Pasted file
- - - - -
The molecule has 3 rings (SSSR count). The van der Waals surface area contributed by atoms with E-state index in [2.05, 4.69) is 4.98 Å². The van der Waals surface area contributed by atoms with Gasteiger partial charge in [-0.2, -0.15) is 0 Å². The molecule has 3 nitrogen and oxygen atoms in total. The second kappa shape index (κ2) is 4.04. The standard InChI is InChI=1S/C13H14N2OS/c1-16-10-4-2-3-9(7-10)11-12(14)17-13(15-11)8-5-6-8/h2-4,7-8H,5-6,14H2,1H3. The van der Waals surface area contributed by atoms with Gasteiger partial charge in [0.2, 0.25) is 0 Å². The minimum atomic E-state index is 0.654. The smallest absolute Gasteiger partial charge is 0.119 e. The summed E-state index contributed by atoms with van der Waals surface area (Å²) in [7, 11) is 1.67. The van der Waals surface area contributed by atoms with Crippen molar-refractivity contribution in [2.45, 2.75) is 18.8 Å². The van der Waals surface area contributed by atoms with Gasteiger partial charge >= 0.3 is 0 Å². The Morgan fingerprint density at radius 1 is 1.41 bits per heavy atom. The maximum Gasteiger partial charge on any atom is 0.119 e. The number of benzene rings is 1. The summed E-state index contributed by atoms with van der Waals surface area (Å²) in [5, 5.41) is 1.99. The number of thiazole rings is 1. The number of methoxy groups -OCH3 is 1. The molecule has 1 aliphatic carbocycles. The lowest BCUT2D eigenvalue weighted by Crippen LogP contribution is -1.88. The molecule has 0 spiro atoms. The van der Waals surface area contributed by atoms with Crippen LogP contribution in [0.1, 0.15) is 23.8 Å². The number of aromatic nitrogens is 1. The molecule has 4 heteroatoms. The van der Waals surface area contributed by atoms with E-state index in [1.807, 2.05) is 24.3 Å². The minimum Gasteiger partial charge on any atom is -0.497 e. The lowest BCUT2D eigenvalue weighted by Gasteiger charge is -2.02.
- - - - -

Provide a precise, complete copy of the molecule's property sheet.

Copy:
The molecule has 3 rings (SSSR count). The van der Waals surface area contributed by atoms with E-state index in [2.05, 4.69) is 4.98 Å². The van der Waals surface area contributed by atoms with Gasteiger partial charge in [-0.2, -0.15) is 0 Å². The molecule has 3 nitrogen and oxygen atoms in total. The second kappa shape index (κ2) is 4.04. The standard InChI is InChI=1S/C13H14N2OS/c1-16-10-4-2-3-9(7-10)11-12(14)17-13(15-11)8-5-6-8/h2-4,7-8H,5-6,14H2,1H3. The van der Waals surface area contributed by atoms with Gasteiger partial charge in [0.2, 0.25) is 0 Å². The minimum atomic E-state index is 0.654. The smallest absolute Gasteiger partial charge is 0.119 e. The summed E-state index contributed by atoms with van der Waals surface area (Å²) in [7, 11) is 1.67. The van der Waals surface area contributed by atoms with Crippen molar-refractivity contribution in [2.45, 2.75) is 18.8 Å². The van der Waals surface area contributed by atoms with Gasteiger partial charge >= 0.3 is 0 Å². The Morgan fingerprint density at radius 1 is 1.41 bits per heavy atom. The maximum Gasteiger partial charge on any atom is 0.119 e. The number of benzene rings is 1. The summed E-state index contributed by atoms with van der Waals surface area (Å²) in [5, 5.41) is 1.99. The number of thiazole rings is 1. The number of methoxy groups -OCH3 is 1. The molecule has 1 aliphatic carbocycles. The lowest BCUT2D eigenvalue weighted by Crippen LogP contribution is -1.88. The molecule has 0 spiro atoms. The van der Waals surface area contributed by atoms with Crippen LogP contribution in [0.1, 0.15) is 23.8 Å². The number of aromatic nitrogens is 1. The molecule has 4 heteroatoms. The van der Waals surface area contributed by atoms with E-state index in [1.807, 2.05) is 24.3 Å². The minimum Gasteiger partial charge on any atom is -0.497 e. The lowest BCUT2D eigenvalue weighted by Gasteiger charge is -2.02.